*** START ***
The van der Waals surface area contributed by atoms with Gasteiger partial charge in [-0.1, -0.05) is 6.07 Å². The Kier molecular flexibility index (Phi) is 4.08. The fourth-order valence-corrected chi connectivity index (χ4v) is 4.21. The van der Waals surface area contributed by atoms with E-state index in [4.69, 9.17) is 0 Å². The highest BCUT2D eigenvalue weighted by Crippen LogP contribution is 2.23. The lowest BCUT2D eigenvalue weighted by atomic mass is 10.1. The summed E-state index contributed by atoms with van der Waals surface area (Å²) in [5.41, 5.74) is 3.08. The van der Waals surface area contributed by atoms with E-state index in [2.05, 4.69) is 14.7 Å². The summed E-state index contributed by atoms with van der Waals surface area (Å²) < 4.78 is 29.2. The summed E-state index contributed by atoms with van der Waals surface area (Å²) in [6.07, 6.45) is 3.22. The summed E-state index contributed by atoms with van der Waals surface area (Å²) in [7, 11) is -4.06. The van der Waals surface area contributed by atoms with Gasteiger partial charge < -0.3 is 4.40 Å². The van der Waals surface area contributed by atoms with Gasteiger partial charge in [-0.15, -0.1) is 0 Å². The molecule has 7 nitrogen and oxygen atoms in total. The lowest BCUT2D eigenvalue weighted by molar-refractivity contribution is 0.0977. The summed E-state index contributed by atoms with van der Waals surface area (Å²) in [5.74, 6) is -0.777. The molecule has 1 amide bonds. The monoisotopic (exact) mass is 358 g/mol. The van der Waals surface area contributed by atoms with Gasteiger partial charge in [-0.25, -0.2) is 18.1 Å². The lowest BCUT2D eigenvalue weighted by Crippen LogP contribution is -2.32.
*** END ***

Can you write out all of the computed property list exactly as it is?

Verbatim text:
The van der Waals surface area contributed by atoms with Gasteiger partial charge in [-0.1, -0.05) is 6.07 Å². The Kier molecular flexibility index (Phi) is 4.08. The fourth-order valence-corrected chi connectivity index (χ4v) is 4.21. The van der Waals surface area contributed by atoms with E-state index in [4.69, 9.17) is 0 Å². The highest BCUT2D eigenvalue weighted by Crippen LogP contribution is 2.23. The lowest BCUT2D eigenvalue weighted by atomic mass is 10.1. The summed E-state index contributed by atoms with van der Waals surface area (Å²) in [5.41, 5.74) is 3.08. The van der Waals surface area contributed by atoms with E-state index in [2.05, 4.69) is 14.7 Å². The summed E-state index contributed by atoms with van der Waals surface area (Å²) < 4.78 is 29.2. The summed E-state index contributed by atoms with van der Waals surface area (Å²) in [6.07, 6.45) is 3.22. The summed E-state index contributed by atoms with van der Waals surface area (Å²) in [7, 11) is -4.06. The van der Waals surface area contributed by atoms with Gasteiger partial charge < -0.3 is 4.40 Å². The van der Waals surface area contributed by atoms with Gasteiger partial charge in [-0.15, -0.1) is 0 Å². The molecule has 7 nitrogen and oxygen atoms in total. The lowest BCUT2D eigenvalue weighted by molar-refractivity contribution is 0.0977. The summed E-state index contributed by atoms with van der Waals surface area (Å²) in [5.74, 6) is -0.777. The molecule has 1 amide bonds. The monoisotopic (exact) mass is 358 g/mol. The van der Waals surface area contributed by atoms with Gasteiger partial charge in [-0.25, -0.2) is 18.1 Å². The lowest BCUT2D eigenvalue weighted by Crippen LogP contribution is -2.32.